A witch’s relationship with animals can cause problems for those choosing to share their home and their lives with her. I’ve filled our home from ceiling to floor with animals, the only animal free rooms in my house are the kitchen and the bathroom and I’ve got plans for frogs in one and terrapins in the other (shush…don’t tell the husband!) Its rare you find a witch without a few animals grunting and growling around the place. So anyone wanting to live in a pristine and ultra hygienic environment would do well to avoid cohabiting with a witch. It simply isn't in our nature to be too clean. Witchcraft is a messy, dirty, hands on soil, blood, sweat and animal hair business. If you want to live in a show home, marry an air hostess.
A witch needs to communicate well with those around her. Families can feel neglected if you keep nipping off for solitude. I speak from experience, my own husband sometimes forgets what I look like…the two of us can go for days at a time with only an occasional passing chat. Its important for a witch to explain why she needs so much time alone. If those around you don’t understand the need for meditation, magical working, journal writing, spells and spending time talking to other witches then there is a danger the family may feel snubbed and slighted. The only time I really panic is when I feel my solitude is being threatened and it’s hard to always expect other people to appreciate that . Don't be surprised if the witch you live with disappears a lot. Try and understand, its a witch thing!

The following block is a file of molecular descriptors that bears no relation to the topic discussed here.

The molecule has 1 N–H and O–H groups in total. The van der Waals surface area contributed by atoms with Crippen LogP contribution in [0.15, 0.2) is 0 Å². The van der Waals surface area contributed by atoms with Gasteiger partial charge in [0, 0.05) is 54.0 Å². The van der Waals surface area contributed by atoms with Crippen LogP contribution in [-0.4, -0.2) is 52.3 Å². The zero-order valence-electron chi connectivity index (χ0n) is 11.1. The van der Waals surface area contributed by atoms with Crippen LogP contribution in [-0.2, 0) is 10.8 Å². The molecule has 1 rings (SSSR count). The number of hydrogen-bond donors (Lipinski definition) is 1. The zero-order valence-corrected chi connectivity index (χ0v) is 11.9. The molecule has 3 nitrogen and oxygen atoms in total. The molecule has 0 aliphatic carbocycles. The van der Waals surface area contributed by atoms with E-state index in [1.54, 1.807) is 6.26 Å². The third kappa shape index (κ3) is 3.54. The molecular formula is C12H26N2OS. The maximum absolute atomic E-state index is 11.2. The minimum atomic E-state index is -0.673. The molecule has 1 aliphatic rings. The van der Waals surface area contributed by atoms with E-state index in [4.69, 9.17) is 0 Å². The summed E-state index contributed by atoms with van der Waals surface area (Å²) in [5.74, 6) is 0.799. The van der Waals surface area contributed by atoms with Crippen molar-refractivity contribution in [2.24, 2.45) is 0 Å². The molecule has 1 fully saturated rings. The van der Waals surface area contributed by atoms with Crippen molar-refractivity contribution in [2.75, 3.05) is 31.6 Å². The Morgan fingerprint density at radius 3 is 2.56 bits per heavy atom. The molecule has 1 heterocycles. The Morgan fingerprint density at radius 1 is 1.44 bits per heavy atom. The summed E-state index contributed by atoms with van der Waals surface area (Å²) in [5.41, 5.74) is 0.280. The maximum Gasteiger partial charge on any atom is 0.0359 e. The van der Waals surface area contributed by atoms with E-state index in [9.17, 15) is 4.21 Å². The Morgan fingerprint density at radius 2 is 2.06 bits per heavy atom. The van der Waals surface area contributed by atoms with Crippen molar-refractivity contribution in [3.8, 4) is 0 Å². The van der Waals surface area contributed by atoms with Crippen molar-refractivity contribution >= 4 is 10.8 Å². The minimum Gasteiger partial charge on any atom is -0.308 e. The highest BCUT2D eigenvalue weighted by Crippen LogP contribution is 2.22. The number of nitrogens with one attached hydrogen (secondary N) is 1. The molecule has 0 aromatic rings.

Most witches are intensely private about their craft. Some, like myself, speak out to a varying degree but the essential nature of being a witch is linked with a certain amount of secrecy in regard to personal practises. This does make living with a witch easier as a lot of the things we do are done in the privacy of ritual rooms or quiet space. I do not perform magical workings in front of my family, I rarely involve them in my rituals and although I am open and frank about what I do, I don’t share the specifics and the details. If you lived in my house for a week, you may not even notice you were house sharing with a witch…Even those closest to me are probably unaware to what degree I involve my craft in my life on a daily basis.
For me personally I am very lucky, my home is an accepting one and those close to me take an interest and support me in what I do. Even outside the home my friends, colleagues and family are very non judgemental and this makes practising the craft easier for me than it is for those witches who have to hide themselves away and keep everything they do a secret. Mind you, even in the wider world being a witch can cause problems, I had to let my sister down when she asked me to be godmother to her daughter (though she was very understanding on the matter) and I've certainly had a few cool looks from colleagues when I avoid doing Christmassy stuff (Massive bonus of being a witch, you get to ignore Christmas!). Wearing a pentacle at has raised the occasional eyebrow at times and some of the more Christian members of my extended family have been very quiet on my Facebook wall... Compared to the persecution some witches face though, I've got it very easy and I'm grateful for it.
In the end its all about compromise, articulating your needs as a witch but ensuring those needs are not actualised at the expense of those around you. Its remembering that some people find witchcraft a little intimidating and either taking the time to demystify
the stigma or having the courtesy not to shove your practises and beliefs in other people's faces. Its standing up for who you are but equally making sure you extend that same respect to those you share your homes and your lives with.